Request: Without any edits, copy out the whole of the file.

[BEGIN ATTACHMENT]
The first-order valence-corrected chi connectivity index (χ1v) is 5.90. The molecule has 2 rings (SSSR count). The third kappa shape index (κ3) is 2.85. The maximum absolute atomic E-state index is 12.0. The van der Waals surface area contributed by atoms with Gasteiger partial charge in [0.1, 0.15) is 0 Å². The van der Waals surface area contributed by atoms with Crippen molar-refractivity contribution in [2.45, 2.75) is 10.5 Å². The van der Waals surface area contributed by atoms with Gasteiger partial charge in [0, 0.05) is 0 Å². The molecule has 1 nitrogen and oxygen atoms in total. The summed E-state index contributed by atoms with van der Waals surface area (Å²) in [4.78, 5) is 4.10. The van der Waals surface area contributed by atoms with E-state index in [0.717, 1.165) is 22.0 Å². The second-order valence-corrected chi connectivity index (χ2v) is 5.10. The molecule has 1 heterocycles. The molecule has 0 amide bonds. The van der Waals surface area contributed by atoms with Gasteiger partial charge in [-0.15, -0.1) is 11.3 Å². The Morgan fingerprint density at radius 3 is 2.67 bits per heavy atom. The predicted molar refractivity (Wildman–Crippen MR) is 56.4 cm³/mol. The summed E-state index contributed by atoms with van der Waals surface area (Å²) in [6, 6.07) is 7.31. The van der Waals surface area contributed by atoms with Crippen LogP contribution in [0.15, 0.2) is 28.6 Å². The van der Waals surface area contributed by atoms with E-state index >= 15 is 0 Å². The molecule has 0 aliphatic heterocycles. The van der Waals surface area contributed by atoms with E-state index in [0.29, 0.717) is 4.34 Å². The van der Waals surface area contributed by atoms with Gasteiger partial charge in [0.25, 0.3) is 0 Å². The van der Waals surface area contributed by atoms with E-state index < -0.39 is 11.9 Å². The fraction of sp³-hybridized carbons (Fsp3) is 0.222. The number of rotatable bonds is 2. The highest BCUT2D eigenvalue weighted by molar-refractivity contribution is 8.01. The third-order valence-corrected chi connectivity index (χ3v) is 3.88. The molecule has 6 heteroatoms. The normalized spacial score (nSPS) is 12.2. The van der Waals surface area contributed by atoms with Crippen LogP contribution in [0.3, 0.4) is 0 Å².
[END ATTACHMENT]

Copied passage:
The first-order valence-corrected chi connectivity index (χ1v) is 5.90. The molecule has 2 rings (SSSR count). The third kappa shape index (κ3) is 2.85. The maximum absolute atomic E-state index is 12.0. The van der Waals surface area contributed by atoms with Gasteiger partial charge in [0.1, 0.15) is 0 Å². The van der Waals surface area contributed by atoms with Crippen molar-refractivity contribution in [2.45, 2.75) is 10.5 Å². The van der Waals surface area contributed by atoms with Gasteiger partial charge in [0, 0.05) is 0 Å². The molecule has 1 nitrogen and oxygen atoms in total. The summed E-state index contributed by atoms with van der Waals surface area (Å²) in [4.78, 5) is 4.10. The van der Waals surface area contributed by atoms with E-state index in [0.717, 1.165) is 22.0 Å². The second-order valence-corrected chi connectivity index (χ2v) is 5.10. The molecule has 1 heterocycles. The molecule has 0 amide bonds. The van der Waals surface area contributed by atoms with Gasteiger partial charge in [-0.15, -0.1) is 11.3 Å². The Morgan fingerprint density at radius 3 is 2.67 bits per heavy atom. The predicted molar refractivity (Wildman–Crippen MR) is 56.4 cm³/mol. The summed E-state index contributed by atoms with van der Waals surface area (Å²) in [6, 6.07) is 7.31. The van der Waals surface area contributed by atoms with Crippen LogP contribution in [0.15, 0.2) is 28.6 Å². The van der Waals surface area contributed by atoms with E-state index >= 15 is 0 Å². The molecule has 0 aliphatic heterocycles. The van der Waals surface area contributed by atoms with E-state index in [0.29, 0.717) is 4.34 Å². The van der Waals surface area contributed by atoms with Gasteiger partial charge in [0.25, 0.3) is 0 Å². The van der Waals surface area contributed by atoms with E-state index < -0.39 is 11.9 Å². The fraction of sp³-hybridized carbons (Fsp3) is 0.222. The number of rotatable bonds is 2. The highest BCUT2D eigenvalue weighted by molar-refractivity contribution is 8.01. The third-order valence-corrected chi connectivity index (χ3v) is 3.88. The molecule has 6 heteroatoms. The normalized spacial score (nSPS) is 12.2. The van der Waals surface area contributed by atoms with Crippen LogP contribution in [0.3, 0.4) is 0 Å².